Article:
Courtney Gant


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Giving Comic-Con Fans the Chance to Celebrate Popular Art Year-Round

As the world’s largest comic exhibition, Comic-Con typically attracts over 135,000 attendees and brings in more than $150 million in revenue to San Diego every summer. Since the convention has been consistently sold out since 2007, the Comic-Con Museum was created to make the Comic-Con experience accessible to a wider audience, all year long.

Courtney Gant currently serves as the museum’s Senior Director of Advancement and says she would not trade her job for anything in the world. “I get to collaborate with some of the most prominent local and global organizations, philanthropists, foundations and non-profits to find ways to advance the mission of the Comic-Con Museum while using the power of the popular arts to make a positive impact in our community” she shares with GB Magazine. A key aspect of her role is to work alongside those organizations and individuals to identify and develop strategic initiatives, programs, sponsorships, and investment opportunities that will engage the Comic-Con audience and deliver on their mission.

Housed in the historic Federal Building in Balboa Park, the Comic-Con Museum features a 6,000-square-foot education center, which focuses on all areas of STEAM (science, technology, engineering, the arts, and math), as well as four flexible galleries on the museum’s main level that highlight rotating exhibits, panels, art shows, multimedia installations and experiential cinema. “Whether students are drawing, building robots, or designing costumes, our goal is that things will get messy here and creativity will flourish” says Courtney.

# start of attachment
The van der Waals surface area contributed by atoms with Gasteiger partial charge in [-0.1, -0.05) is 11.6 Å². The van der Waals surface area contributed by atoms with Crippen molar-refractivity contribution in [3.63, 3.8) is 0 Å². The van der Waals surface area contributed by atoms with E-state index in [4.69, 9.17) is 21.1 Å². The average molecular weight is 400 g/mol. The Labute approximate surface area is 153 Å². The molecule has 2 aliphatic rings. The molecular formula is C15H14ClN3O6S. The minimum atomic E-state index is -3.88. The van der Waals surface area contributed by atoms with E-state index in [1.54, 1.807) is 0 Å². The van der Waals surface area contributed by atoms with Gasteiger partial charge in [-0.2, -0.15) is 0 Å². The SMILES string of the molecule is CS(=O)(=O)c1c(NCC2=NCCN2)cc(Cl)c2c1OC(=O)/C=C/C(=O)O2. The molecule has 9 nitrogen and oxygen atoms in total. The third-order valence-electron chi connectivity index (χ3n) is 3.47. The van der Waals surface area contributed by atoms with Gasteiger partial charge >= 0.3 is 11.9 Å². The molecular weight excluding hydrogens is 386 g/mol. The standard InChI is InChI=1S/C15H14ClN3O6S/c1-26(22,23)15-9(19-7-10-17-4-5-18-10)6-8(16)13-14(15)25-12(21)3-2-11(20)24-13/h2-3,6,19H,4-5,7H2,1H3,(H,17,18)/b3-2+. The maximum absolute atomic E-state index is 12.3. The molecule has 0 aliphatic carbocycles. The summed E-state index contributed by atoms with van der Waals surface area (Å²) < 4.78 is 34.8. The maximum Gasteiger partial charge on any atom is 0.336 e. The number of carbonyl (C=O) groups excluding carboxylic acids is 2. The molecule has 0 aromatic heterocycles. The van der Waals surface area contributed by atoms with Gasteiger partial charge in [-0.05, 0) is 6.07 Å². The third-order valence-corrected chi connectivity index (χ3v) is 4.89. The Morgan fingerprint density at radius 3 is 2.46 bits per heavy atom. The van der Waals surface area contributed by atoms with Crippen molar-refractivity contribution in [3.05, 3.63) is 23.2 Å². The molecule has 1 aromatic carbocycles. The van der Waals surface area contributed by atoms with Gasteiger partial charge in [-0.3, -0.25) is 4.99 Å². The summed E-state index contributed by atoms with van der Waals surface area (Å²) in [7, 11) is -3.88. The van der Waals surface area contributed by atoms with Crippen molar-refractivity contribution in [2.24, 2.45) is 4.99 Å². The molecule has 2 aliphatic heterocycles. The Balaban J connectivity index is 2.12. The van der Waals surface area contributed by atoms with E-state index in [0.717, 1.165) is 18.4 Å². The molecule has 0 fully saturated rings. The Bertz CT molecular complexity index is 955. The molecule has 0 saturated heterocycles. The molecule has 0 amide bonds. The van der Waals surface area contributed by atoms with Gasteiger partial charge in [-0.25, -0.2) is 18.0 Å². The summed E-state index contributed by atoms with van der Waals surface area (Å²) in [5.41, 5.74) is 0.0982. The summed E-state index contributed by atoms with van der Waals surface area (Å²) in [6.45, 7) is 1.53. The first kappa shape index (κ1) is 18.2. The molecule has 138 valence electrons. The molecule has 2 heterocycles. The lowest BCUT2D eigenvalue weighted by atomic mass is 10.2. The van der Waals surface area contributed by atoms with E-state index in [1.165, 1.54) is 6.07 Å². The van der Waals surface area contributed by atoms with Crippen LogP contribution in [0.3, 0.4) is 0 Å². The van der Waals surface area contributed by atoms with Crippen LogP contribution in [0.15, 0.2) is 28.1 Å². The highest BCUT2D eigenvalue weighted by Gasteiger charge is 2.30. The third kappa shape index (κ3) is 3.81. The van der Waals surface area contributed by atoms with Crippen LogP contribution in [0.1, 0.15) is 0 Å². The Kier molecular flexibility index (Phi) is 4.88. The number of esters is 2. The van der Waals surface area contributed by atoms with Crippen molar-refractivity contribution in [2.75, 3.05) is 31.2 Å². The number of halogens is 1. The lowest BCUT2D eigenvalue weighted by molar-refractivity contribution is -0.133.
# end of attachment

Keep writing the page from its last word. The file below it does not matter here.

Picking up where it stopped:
In addition, The Comic-Con Museum will host panels and public programs in their theater also aiming to educate and draw connections between the popular arts and the real world around us. For example, the team recently hosted a panel consisting of Star Trek writers and local scientists from General Atomics for a discussion on the science of nuclear fusion and how it would power the Starship Enterprise to travel at warp speed.

According to Courtney, popular arts and culture are truly the museum’s secret sauce. “It is our great privilege to work every day to harness the power of the popular arts, create an appreciation for it, promote it, and then use it to build community, draw connections between fantasy and reality, and ultimately inspire future creators, storytellers, artists and problem solvers.”

As someone who is consistently surrounded by the teachers, students, civic leaders and government officials who are working tirelessly to make a difference in the community each day, Courtney sees tremendous potential in the Comic-Con Museum and what it can do to inspire and educate visitors. Equipped with 25 years of experience in business development, public policy and corporate relations, Courtney also makes it a priority to lead by example both at work and at home. “I believe that a strong leader empowers those around them to achieve their goals while offering guidance when needed and inspiring growth and development along the way. They articulate a vision, create a path, provide the necessary tools and then let their team do the rest.”


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Esteban Villanueva